By hook or by crook’ is a wonderful, outdated expression. It’s the sort of thing my grandfather used to say. We all know what it means, but where does it come from? I heard it the other day while at the wonderful O’Sullivan’s pub in Crookhaven watching a dogged Leicester City grind out another result against Manchester United. With pints and toasties in front of us, we watched as Leicester had a man sent off in a belt and braces final five minutes, when the old fella beside me declared: “This Leicester outfit are determined to win the league by hook or by crook.”

The expression dates from the days of the first Norman invasions of Ireland, when rudimentary sailing boats left from Bristol or Pembroke bound for Ireland. The first Norman king of Ireland was Richard III, whose remains, incidentally, were dug up a few years ago under a car park in the centre of Leicester.

Back in his day, depending on the weather, the voyage to Ireland could be extremely hazardous and many ships didn’t make it.

For the Normans, the two most extreme points on the Irish southern coast with harbours where they could possibly dock were Hook Head in Waterford to the east, and Crookhaven in Cork to the west. If you didn’t make land between Hook and Crook you were going off towards the wild Atlantic and the treacherous west coast, where the seas were huge, the ports few and the native Irish not too friendly to the hapless Normans.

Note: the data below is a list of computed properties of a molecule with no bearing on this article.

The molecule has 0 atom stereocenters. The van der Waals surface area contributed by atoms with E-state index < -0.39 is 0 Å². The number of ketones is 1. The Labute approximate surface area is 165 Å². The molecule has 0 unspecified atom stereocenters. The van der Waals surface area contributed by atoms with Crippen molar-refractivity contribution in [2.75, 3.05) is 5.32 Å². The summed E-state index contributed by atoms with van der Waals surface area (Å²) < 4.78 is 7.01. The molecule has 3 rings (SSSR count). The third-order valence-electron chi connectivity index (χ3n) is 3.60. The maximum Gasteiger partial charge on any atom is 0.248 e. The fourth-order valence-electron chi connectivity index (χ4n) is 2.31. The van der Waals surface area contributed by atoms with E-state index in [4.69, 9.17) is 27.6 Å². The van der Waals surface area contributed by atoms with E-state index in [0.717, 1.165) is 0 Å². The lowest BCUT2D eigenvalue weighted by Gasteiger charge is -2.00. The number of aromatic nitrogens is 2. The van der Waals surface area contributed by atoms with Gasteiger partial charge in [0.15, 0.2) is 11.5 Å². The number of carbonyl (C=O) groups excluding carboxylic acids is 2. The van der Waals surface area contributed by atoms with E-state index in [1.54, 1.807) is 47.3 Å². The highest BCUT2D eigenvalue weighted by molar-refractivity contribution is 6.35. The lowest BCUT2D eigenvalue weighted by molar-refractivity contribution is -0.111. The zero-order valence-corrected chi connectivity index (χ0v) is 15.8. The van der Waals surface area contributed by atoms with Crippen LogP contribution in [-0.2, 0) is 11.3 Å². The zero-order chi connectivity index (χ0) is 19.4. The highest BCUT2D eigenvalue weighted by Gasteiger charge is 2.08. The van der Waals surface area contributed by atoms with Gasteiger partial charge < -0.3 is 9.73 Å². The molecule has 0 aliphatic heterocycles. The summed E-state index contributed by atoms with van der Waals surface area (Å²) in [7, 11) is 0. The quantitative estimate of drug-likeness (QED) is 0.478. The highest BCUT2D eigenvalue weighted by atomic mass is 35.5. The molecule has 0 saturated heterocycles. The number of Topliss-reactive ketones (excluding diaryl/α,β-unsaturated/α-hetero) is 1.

Therefore, the Normans vowed to land in Ireland “by hook or by crook” and deploy any means necessary to do so because to miss the stretch between Hook Head and Crookhaven meant the voyage was a total failure.

Thus, “by hook or by crook” is to achieve your aim by any means possible, fair or foul.

Listening to the Brexit debate and the extraordinary lengths to which the Establishment in Ireland, Britain and Brussels is going to snuff out the ‘Vote Leave’ movement, “hook” and “crook” spring to mind. The Bank of England, the UK Treasury and, of course, the OECD have all come out with “serious” documents predicting economic calamity if the UK votes to leave the EU.